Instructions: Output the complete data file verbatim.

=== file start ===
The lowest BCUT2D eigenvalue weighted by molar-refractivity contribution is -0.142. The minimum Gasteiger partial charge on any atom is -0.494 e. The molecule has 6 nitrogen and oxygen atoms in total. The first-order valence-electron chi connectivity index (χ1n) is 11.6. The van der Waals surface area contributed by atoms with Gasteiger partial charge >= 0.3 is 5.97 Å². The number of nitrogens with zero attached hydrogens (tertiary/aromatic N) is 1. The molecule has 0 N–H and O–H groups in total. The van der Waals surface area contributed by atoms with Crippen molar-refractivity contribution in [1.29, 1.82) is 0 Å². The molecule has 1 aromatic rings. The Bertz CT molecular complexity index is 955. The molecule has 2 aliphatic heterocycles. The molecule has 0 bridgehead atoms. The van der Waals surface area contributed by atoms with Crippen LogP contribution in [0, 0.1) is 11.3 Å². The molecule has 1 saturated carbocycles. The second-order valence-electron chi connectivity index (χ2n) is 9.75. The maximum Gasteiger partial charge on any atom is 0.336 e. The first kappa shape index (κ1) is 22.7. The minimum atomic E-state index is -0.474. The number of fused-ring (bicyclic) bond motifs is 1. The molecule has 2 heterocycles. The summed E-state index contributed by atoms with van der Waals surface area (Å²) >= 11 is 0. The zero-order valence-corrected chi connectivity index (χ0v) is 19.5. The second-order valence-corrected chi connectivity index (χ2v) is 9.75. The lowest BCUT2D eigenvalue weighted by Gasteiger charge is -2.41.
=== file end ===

The lowest BCUT2D eigenvalue weighted by molar-refractivity contribution is -0.142. The minimum Gasteiger partial charge on any atom is -0.494 e. The molecule has 6 nitrogen and oxygen atoms in total. The first-order valence-electron chi connectivity index (χ1n) is 11.6. The van der Waals surface area contributed by atoms with Gasteiger partial charge >= 0.3 is 5.97 Å². The number of nitrogens with zero attached hydrogens (tertiary/aromatic N) is 1. The molecule has 0 N–H and O–H groups in total. The van der Waals surface area contributed by atoms with Crippen molar-refractivity contribution in [1.29, 1.82) is 0 Å². The molecule has 1 aromatic rings. The Bertz CT molecular complexity index is 955. The molecule has 2 aliphatic heterocycles. The molecule has 0 bridgehead atoms. The van der Waals surface area contributed by atoms with Crippen LogP contribution in [0, 0.1) is 11.3 Å². The molecule has 1 saturated carbocycles. The second-order valence-electron chi connectivity index (χ2n) is 9.75. The maximum Gasteiger partial charge on any atom is 0.336 e. The first kappa shape index (κ1) is 22.7. The minimum atomic E-state index is -0.474. The number of fused-ring (bicyclic) bond motifs is 1. The molecule has 2 heterocycles. The summed E-state index contributed by atoms with van der Waals surface area (Å²) >= 11 is 0. The zero-order valence-corrected chi connectivity index (χ0v) is 19.5. The second-order valence-corrected chi connectivity index (χ2v) is 9.75. The lowest BCUT2D eigenvalue weighted by Gasteiger charge is -2.41.